Puccini’s first triumph returns to Covent Garden for the first time in 20 years in a new staging by Jonathan Kent. The exciting Latvian soprano Kristine Opolais sings the title role. A consummate Puccini soprano, Opolais caused a sensation as Madama Butterfly in 2011, and with Manon Lescaut, the bold but impressionable heroine, we will see a very different side of her. She is matched in star power by Jonas Kaufmann as her lover, Des Grieux, and Christopher Maltman as her cynical brother Lescaut. Kent’s vision of a young girl who faces temptation in the big city will surely resonate with today’s audience.
Jesse Eisenberg take 2: here he’s timid office worker Simon James, a non-person to most, including the lovely Hannah (Mia Wasikowska), a co-worker who is also the apple of his eye. Enter charismatic young hotshot James Simon (Eisenberg again). No one seems to notice he’s the spitting image of Simon, and though at first he feigns a certain friendliness to his near-namesake, it’s not long before the new man has begun to take over his job, his apartment, his girl, his entire life... Richard Aoyade’s Dostoevsky adaptation riffs on Kafka, Welles and Gilliam to chillingly hilarious effect.
"As a pure head-trip visual and auditory experience it feels like one of the biggest discoveries, and biggest surprises, of 2014."—Andrew O’Hehir, Salon.com
"Daring, hilarious and wickedly clever."—The Playist (Indiewire)
The feature debut of writer-director Anthony Minghella (The English Patient; The Talented Mr Ripley) is a film warmth, tenderness and comedy. After her husband, Jamie (Alan Rickman), dies, Nina (Juliet Stevenson is consumed by grief. So much so that Jamie comes back to her as a ghost...
Introduced by Murray Battle, director of Indpendent Production and Presentation at BC’s Knowledge Network.
Arguably the most popular building site in the world, the Sagrada Familia cathedral in Barcelona is still a work in progress, 125 years after the first stones were laid. Designed by the controversial Catalan genius Antonio Gaudi, the Sagrada is a testament to Faith ... Faith in God, in the natural forms that so inspired the architect, and also in man, for Gaudi always knew this work would have to be completed long after his life-time.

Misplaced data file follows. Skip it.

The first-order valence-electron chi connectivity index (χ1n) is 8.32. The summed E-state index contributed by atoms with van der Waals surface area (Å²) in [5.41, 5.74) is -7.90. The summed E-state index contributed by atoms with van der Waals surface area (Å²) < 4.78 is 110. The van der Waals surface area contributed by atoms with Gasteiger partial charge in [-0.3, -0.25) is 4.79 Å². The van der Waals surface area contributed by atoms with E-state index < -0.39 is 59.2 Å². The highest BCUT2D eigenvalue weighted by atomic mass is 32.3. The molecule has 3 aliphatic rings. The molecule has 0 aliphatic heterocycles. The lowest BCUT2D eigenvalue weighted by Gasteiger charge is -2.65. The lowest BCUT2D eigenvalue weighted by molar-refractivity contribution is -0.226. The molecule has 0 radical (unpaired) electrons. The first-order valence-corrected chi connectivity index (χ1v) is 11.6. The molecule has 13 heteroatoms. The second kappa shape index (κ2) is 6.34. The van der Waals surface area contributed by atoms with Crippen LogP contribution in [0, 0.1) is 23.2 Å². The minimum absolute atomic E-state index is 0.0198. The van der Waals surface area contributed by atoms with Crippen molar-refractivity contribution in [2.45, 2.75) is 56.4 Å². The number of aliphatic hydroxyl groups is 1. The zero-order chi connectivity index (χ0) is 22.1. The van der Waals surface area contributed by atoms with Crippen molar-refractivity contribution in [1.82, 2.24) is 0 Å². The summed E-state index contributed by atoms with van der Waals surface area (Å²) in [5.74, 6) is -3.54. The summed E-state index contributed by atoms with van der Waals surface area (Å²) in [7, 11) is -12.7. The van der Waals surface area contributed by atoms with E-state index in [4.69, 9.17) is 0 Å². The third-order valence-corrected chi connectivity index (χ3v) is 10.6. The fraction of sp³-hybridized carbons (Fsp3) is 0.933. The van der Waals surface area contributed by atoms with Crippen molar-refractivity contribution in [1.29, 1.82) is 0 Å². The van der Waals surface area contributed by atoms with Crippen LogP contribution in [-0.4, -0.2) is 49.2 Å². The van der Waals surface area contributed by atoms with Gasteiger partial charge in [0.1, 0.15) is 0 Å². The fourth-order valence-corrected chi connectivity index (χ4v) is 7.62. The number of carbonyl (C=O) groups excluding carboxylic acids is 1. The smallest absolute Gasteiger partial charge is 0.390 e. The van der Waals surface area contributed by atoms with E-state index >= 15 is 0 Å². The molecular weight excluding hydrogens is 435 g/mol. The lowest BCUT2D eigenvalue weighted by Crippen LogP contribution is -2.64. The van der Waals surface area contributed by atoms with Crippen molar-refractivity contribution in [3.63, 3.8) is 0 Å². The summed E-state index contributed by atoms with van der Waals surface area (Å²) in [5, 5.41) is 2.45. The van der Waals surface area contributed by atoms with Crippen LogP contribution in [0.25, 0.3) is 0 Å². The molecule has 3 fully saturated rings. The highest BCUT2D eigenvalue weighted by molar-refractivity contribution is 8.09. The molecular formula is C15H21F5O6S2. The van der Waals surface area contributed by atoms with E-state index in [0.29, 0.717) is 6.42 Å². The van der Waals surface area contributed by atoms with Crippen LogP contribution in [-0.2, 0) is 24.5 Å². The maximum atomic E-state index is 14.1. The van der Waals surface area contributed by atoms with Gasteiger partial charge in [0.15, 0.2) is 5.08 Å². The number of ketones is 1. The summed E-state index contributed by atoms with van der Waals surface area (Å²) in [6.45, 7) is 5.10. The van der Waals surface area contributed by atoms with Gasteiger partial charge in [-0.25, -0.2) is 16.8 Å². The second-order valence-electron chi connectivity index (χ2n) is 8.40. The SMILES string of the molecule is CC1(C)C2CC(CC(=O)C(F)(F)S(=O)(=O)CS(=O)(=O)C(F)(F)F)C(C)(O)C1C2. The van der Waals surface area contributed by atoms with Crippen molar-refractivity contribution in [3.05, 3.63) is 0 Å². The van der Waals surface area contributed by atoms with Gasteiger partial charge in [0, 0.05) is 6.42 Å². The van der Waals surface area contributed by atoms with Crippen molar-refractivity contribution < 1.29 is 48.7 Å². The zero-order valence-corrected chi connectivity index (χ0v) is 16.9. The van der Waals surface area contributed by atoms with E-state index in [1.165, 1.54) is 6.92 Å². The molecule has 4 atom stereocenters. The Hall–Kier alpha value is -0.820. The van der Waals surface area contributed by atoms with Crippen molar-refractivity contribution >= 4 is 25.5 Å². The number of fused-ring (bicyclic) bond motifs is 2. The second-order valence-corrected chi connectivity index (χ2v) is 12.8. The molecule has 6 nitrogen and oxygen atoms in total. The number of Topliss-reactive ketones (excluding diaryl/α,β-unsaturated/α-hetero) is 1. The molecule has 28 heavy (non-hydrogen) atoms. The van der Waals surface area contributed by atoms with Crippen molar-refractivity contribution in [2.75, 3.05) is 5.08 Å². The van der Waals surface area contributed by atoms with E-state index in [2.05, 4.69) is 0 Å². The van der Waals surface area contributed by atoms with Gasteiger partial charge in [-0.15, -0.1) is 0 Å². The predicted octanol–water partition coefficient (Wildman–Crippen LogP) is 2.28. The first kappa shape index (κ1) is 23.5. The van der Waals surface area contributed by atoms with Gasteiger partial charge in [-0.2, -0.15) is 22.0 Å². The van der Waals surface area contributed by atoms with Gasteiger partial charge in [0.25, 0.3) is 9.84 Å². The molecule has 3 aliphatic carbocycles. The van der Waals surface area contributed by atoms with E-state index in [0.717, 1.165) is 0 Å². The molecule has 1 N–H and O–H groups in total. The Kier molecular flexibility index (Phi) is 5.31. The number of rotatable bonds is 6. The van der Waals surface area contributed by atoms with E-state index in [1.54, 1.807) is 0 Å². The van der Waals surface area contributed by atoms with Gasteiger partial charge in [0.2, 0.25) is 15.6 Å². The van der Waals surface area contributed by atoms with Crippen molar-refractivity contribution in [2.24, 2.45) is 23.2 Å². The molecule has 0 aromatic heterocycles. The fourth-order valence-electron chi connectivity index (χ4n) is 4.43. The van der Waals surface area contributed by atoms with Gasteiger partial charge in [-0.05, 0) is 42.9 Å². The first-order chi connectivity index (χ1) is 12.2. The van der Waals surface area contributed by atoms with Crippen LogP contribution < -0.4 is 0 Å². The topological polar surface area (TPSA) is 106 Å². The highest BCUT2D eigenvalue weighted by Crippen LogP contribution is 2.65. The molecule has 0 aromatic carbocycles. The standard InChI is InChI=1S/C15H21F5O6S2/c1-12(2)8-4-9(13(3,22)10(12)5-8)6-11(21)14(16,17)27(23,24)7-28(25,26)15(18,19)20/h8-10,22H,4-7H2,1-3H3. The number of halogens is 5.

"This film is more than a documentary, it tells the story using beautiful and quiet images of the transformation of ideas, talks of human endeavour for perfection and in so doing, illustrates that the essential meaning of this edifice lies in its creation process and not only in its completion.
This creative process is illustrated in varying perspectives from inside the incomplete church as well as the complex structure of the exterior parts of the church.
The film gives cause for self-reflection on how the past and present are related, portraying people and destinies involved in the construction of the church and ultimately proves that something incomplete also has its own significance."—Jury citation, Erasmus Euro Media Awards
"Both exhaustive and astounding in its detective-like exploration of the history of the impossibly ornate Catalonian house of worship."—Jackson Scarlett, 7x7SF
In 1984 East Berlin, an agent of the secret police, conducting surveillance on a writer and his lover, finds himself becoming increasingly absorbed by their lives.
"A thoroughly compelling political thriller, at once intellectually challenging and profoundly emotional."—Claudia Puig, USA Today
"The Lives of Others is a supremely intelligent, unfailingly honest look at a shadowy period in recent German history."—AO Scott, New York Times